The Quick Report

10 Debunked Myths Your Parents Convinced You Were Real

Frequently called “old wives tales,” these debunked myths are proliferating worldwide thanks to the Internet. But are they really true? We’re proving these age-old myths related to the human body wrong once and for all.


10 Debunked Myths About the Human Body You Can Stop Believing

You’ve probably heard most of this “homespun advice” throughout your lifetime from parents, family, and friends. However, none of it is true. Here are 10 debunked myths you can stop believing.

1. We Only Use 10% of Our Brain

Science disagrees. Studies by neurologists have shown that most of the brain is active almost all of the time. Even when we are asleep.

Further, neurologists say that even when the brain becomes damaged, it can compensate for what’s malfunctioning or missing.

2. Shaved Hair Will Grow Back Thicker and Darker

Untrue. It’s all a trick of perception. It may appear to be true only because newer hair may not have been bleached yet by the sun, so it appears darker at first.

Second, normal uncut hair follicles have a tapered tip. Shaved hair has a “blunt tip” afterward, giving the perception it’s thicker.

3. Chewing Gum Stays in Your Stomach for 5-7 Years

Untrue. Because chewing gum is not digestible, it is immune to the digestive process.

Chewing gum will travel through your system in about 2 to 4 days and be expelled in your feces.


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4. Cracking Your Knuckles Will Give You Arthritis

Untrue. The sound we hear when someone cracks their knuckles is actually caused by air bubbles bursting in the synovial fluid that helps to lubricate the joints.

Studies by medical experts that have compared the rates of arthritis in the hand among people who habitually cracked their knuckles and people who don’t found no correlation between the two. Also, people who already have arthritis won’t make it worse by cracking their knuckles.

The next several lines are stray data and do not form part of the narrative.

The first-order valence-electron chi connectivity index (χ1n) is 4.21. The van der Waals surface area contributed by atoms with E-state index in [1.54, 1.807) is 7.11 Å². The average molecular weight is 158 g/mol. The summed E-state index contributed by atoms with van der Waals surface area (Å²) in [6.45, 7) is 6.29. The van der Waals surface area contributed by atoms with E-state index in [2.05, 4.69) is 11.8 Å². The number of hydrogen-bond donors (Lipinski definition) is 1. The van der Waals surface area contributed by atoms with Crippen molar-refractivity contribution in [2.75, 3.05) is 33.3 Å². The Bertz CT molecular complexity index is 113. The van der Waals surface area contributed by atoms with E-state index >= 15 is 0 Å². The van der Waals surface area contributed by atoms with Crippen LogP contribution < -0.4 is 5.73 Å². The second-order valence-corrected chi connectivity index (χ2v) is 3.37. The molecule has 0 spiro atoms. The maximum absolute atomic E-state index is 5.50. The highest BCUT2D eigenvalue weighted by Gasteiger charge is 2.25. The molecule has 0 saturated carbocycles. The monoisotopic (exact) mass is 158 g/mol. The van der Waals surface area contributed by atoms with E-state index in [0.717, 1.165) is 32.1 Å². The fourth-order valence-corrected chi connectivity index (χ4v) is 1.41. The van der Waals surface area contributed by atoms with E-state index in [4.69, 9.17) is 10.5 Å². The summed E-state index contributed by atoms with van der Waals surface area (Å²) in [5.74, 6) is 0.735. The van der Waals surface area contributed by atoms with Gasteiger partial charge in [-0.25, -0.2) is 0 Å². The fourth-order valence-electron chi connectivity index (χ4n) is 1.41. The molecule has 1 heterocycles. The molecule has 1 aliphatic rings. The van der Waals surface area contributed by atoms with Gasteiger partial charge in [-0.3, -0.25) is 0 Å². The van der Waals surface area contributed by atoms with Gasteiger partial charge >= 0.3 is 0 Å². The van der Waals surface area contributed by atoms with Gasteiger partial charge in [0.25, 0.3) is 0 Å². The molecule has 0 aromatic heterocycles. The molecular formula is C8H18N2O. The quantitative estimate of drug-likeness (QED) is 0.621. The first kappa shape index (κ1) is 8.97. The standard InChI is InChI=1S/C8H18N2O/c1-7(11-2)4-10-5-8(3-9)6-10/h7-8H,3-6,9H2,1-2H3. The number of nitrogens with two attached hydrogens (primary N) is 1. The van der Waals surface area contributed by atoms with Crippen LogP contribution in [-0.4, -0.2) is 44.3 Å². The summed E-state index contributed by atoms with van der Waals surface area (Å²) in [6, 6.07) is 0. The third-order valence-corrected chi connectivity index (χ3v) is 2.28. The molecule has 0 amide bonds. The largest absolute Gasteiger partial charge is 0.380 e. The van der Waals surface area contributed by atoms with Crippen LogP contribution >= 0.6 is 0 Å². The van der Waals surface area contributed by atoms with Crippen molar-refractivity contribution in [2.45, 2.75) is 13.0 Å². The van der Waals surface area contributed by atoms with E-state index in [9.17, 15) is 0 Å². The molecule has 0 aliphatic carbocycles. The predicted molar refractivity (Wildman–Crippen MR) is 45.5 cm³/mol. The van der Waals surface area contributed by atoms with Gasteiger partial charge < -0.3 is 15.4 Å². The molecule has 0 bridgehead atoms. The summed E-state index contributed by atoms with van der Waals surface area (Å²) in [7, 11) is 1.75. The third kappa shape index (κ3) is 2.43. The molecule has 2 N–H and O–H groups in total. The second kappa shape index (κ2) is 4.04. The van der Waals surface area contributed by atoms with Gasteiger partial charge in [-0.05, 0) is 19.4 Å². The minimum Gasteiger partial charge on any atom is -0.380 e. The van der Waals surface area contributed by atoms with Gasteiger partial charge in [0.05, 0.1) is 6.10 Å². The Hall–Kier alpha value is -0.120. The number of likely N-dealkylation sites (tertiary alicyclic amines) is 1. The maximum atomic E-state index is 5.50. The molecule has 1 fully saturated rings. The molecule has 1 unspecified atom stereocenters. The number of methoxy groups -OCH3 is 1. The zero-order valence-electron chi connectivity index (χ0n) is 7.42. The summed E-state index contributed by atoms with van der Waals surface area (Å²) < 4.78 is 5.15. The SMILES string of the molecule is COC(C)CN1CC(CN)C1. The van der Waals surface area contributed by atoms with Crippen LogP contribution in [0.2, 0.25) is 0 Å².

5. Going Outside With Wet Hair on a Cold Day Will Cause You to Catch a Cold

Untrue. These days, we all pretty much know colds are caused by viruses, right?

However, if you are outside all day in cold temperatures and become chilled, you can actually experience the same symptoms – runny nose, chills, and fatigue – as if you are sick. But you aren’t. Technically, if you don’t have the virus, you don’t have a cold.

6. Sugar Makes Children Hyperactive

Untrue. Several studies have looked at this assumption and debunked it. In one study, researchers found when parents thought their children had been given sugar – but were not – they believed their children were more hyper.

However, studies have found that sugar does affect behavior. For example, a breakfast high in sugar has been shown to severely deteriorate attention spans. Another study reported higher levels of adrenaline and children who were given sugar.

Read More: Want Your Kids to Actually Listen? Try This

7. Touching a Toad or Frog Will Give You Warts

Untrue. Some toads and frogs have bumps on their skins that look like warts, which is likely where this myth originated. However, common human warts are caused by a virus. Specifically, the human papillomavirus (HPV).

Some frogs emit toxic substances through their skin. The only one in the United States is the pickerel frog, whose secretions are irritating to people and toxic to some predators.

8. You Have to Wait an Hour After Eating Before You Swim

Untrue. As long as you only consume a normal-sized meal, you will not get cramps if you go swimming after eating.

However, if you overeat, you may feel fatigued if you try to swim immediately after eating. Even if you were to get cramps, it’s extremely unlikely it would disable you to the point of making you drown.

9. Stepping on or Getting Poked by a Rusty Nail Will Give You Tetanus

Untrue. Tetanus is caused by a bacteria called Clostridium tetani. This bacteria is often found in soil that’s rich in organic materials, such as dead leaves or manure.

However, stepping on a rusty nail does open a puncture wound that allows bacteria to enter the body. Nonetheless, it is advisable to stay up-to-date on tetanus vaccinations as it can enter the body through both major and minor wounds and is fatal in 10% of cases.

Read More: How A Blood Test May Reveal Your Chances to Live to 100

10. You Can Get Sick From a Toilet Seat

Unlikely. Even if you can’t cover a toilet seat, overall, they are usually pretty clean. But the bugs that cause illnesses, colds, and flu — such as E. coli, and norovirus (the stomach flu) — can be all over door handles, other handles, faucets, doors, floors, and other surfaces that humans touch.

Out of precaution, wash your hands after making contact or use hand sanitizer, as well as use a paper towel to touch handles and surfaces.